# How to solve $x^3\equiv 10 \pmod{990}$?

How to solve $x^3\equiv 10\pmod{990}$?

It has 3 solutions: 10, 340, 670 (WolframAlpha).

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Hint: \begin{align}x^3 \equiv 10 \mod 9 \dot \, 11\dot\,10 \iff & x^3 \equiv 10 \mod 9 \equiv 1 \mod 9\\&x^3 \equiv 10 \mod 11 \equiv -1 \mod 11\\&x^3 \equiv 10 \mod 10\equiv 0 \mod 10\end{align}

Now observe that

$$x^3 \equiv 1 \mod 9 \iff x = 1,4,7 \iff x \equiv 1 \mod 3 \equiv 10 \mod 3\tag{1}$$

$$x^3 \equiv 0 \mod 10 \iff x \equiv 0 \mod 10 \equiv 10\mod 10\tag{2}$$

\begin{align} x^3 \equiv -1 \mod 11 &\iff x \equiv x^{22 -1 } \equiv (-1)^{7} \mod 11 \\&\iff x \equiv -1 \mod 11 \equiv 10 \mod 11\tag{3}\end{align}

Now we have that

$$x \equiv 10 \mod 330 \iff x -10 = 330\dot \, p$$

Taking $p = 0,1,2$ gives us $x = 10, 340, 680$.

We have
$$x^3 \equiv 10 \pmod{990} \implies x^3 = 990m + 10 = 10(99m+1)$$
This means $x=10l$. Hence, we need
$$100l^3 = 99m+1 \implies m \equiv 1\pmod{100}$$
Hence, $$x^3 = 10(99(100n+1)+1) = 10(9900n+100) = 1000(99n+1)$$
Hence, we need $99n+1$ to be a perfect cube. This means
$$y^3 \equiv 1\pmod{99} \implies y^3 \equiv 1\pmod9 \text{ and }y^3 \equiv 1\pmod{11}$$
This gives us
$$y \equiv 1,4,7\pmod9 \text{ and }y \equiv 1 \pmod{11} \implies y \equiv 1,34,67\pmod{99}$$
Hence,
$$x \equiv 10y \pmod{990} \equiv 10,340,670\pmod{990}$$

${\rm mod}\ \color{#c00}{11}\!:\ \overbrace{x^3 \equiv -1}^{\Large x^3\,\ \equiv\,\ 10}\iff x\equiv -1\equiv\color{#0a0}{10}\,\$ by $\ \overbrace{x\equiv x^{3\cdot 7}}^{\Large\color{#a0f}{ 1\ \equiv\ x^{10}}}\equiv (-1)^7\equiv -1\$ by $\,\rm\color{#a0f}{Fermat}$

${\rm mod}\ \color{#c00}{10}\!:\ x^3\equiv\ \ 0\ \iff x\equiv\ \,0\,\ \equiv\color{#0a0}{10} \ \,$ by $\ 2,5\mid x^3\!\iff 2,5\mid x$

${\rm mod}\ \ \,9\!: \ x^3\equiv \ \ 1\ \iff x\equiv \ \ 1\ \equiv\ \color{#0a0}{10}\pmod{\color{#c00}3}\$ by Binomial Thm / LTE / brute force

So $\ \ x^3\equiv 10\,\pmod{990}\iff\!\!\! \underbrace{x\, \equiv\color{#0a0}{10}\pmod{\color{#c00}{330}}}_{\large \equiv\, 10,340,670\pmod{990}}\$ by $\,\color{#c00}{330} = {\rm lcm}(\color{#c00}{11,10,3})$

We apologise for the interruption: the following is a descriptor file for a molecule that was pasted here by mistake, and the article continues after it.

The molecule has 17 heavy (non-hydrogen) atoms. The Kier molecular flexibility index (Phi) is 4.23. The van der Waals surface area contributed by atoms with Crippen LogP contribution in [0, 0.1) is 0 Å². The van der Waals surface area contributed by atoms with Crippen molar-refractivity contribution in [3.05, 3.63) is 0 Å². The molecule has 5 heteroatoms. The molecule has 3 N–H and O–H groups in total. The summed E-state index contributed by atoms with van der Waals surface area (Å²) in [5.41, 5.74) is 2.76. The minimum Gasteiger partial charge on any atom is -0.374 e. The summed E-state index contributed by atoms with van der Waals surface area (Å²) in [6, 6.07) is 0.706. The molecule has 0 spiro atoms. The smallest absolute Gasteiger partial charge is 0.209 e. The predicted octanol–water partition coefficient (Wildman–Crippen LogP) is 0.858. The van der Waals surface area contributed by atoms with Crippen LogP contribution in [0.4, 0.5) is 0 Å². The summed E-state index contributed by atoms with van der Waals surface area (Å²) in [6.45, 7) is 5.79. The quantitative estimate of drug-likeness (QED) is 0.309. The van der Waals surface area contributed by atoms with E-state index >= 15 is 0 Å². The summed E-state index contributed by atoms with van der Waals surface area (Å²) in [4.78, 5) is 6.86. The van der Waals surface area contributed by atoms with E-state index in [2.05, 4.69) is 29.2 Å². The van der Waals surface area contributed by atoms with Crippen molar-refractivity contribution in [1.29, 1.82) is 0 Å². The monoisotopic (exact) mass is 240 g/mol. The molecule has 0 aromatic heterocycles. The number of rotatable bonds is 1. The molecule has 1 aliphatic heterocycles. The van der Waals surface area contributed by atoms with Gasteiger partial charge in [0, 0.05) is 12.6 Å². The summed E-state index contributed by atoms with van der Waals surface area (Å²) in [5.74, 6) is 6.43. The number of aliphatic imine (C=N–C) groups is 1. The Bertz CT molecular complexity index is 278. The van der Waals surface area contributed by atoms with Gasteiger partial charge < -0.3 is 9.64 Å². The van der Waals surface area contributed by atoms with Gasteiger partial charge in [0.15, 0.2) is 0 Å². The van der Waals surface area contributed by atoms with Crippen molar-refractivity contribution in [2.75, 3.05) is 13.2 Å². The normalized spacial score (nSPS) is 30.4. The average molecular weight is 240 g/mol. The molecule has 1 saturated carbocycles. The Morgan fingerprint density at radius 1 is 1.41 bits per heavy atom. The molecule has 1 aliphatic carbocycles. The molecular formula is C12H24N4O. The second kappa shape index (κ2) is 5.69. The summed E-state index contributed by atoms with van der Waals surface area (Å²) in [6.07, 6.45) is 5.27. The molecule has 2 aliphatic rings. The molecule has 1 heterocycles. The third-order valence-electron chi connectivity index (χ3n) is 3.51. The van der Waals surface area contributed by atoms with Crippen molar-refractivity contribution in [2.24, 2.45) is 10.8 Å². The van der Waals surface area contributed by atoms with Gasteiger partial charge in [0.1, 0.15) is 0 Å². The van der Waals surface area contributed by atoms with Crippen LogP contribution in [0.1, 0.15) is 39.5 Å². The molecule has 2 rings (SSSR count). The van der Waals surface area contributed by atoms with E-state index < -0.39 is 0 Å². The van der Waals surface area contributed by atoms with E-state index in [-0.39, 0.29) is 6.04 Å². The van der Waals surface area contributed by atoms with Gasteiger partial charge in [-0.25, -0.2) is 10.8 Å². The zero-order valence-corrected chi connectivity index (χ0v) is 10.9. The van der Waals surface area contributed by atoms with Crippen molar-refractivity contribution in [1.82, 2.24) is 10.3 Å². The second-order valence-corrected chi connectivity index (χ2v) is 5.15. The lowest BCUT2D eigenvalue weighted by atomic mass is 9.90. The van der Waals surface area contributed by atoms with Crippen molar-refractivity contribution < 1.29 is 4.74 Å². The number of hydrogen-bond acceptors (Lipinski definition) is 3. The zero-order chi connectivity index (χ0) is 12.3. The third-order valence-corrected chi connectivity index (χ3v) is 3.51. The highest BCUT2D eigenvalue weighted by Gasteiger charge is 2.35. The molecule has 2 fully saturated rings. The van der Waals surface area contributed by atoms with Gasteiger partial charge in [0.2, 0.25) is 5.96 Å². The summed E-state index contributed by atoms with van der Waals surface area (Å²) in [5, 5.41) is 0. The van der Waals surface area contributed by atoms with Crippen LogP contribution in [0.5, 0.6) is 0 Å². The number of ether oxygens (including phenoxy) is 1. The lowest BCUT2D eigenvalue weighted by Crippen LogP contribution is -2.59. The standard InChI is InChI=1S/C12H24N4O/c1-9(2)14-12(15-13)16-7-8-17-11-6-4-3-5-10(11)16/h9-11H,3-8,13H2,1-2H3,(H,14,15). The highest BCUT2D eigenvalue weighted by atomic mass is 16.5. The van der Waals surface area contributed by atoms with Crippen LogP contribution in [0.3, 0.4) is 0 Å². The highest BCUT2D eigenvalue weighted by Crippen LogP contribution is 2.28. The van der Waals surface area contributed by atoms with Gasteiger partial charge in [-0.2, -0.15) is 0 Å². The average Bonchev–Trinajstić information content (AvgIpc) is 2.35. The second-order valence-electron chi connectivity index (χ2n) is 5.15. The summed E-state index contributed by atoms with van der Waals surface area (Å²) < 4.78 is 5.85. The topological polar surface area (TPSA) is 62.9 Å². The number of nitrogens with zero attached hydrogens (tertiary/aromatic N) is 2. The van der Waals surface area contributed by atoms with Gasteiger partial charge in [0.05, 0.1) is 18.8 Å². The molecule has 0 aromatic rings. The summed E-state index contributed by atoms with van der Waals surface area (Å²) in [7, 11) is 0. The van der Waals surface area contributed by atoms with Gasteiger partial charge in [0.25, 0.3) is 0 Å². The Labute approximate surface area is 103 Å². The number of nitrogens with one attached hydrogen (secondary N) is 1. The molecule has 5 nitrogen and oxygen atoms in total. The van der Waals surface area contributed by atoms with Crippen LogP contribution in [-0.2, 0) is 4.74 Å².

Clearly $x=10k$ for some $k\in\mathbb Z$. Then $100k^3\equiv 1\pmod {\!99}\,\Leftrightarrow\, k^3\equiv 1\pmod {\!99}$

$$\Rightarrow\, \bmod{3}\!:\ k\equiv 1\text{ or } k^2+k+1\equiv 0$$

In either case, $\ k\equiv 1\pmod {\!3}$. $\:(1)$ $$\Rightarrow\, \bmod{11}\!:\ k\equiv 1\text{ or }k^2+k+1\equiv 0$$

The latter is impossible. To see this, you can simply check by substituting $k\equiv 0,1,\ldots, 10$, but you may also observe that $\Delta\equiv 1-4\equiv -3\equiv 8\pmod{\!11}$ isn’t a quadratic residue (which is because $\left(\frac{-3}{p}\right)=\left(\frac{p}{3}\right)\equiv p\pmod{\!3}$ and $11\equiv -1\pmod{\!3}$)(to see what this means, see my other answer).

This gives $k\equiv 1\pmod {\!11}$. $\:(2)$

$(1)(2)\,\Rightarrow\, k=33l+1$ for some $l\in\mathbb Z$, $\Rightarrow x=10(33l+1)=330l+10$. So the only possible solutions are $x\equiv 10, 340, 670\pmod {\!990}$, and after checking them, they work. $\ \ \ \square$

Notice how I reduced a cubic congruence to linear and quadratic congruences. Right after the first line, I could’ve continued with $\Rightarrow k^3\equiv 1\pmod{\!9},\: k^3\equiv 1\pmod{\!11}$, both of which are easily solvable by substituting all the possible values (mod the number) or by doing it like Bill Dubuque did (using FLT, namely $k^3\equiv 1\pmod{\!9}\,\Rightarrow\, k^3\equiv 1\stackrel{\text{FLT}}\equiv k\pmod{\!3}$ and $(k^3)^7\equiv (1)^7\stackrel{\text{FLT}}\equiv k$ mod $11$). This answer is to show a different way, using the theory of quadratic congruences only.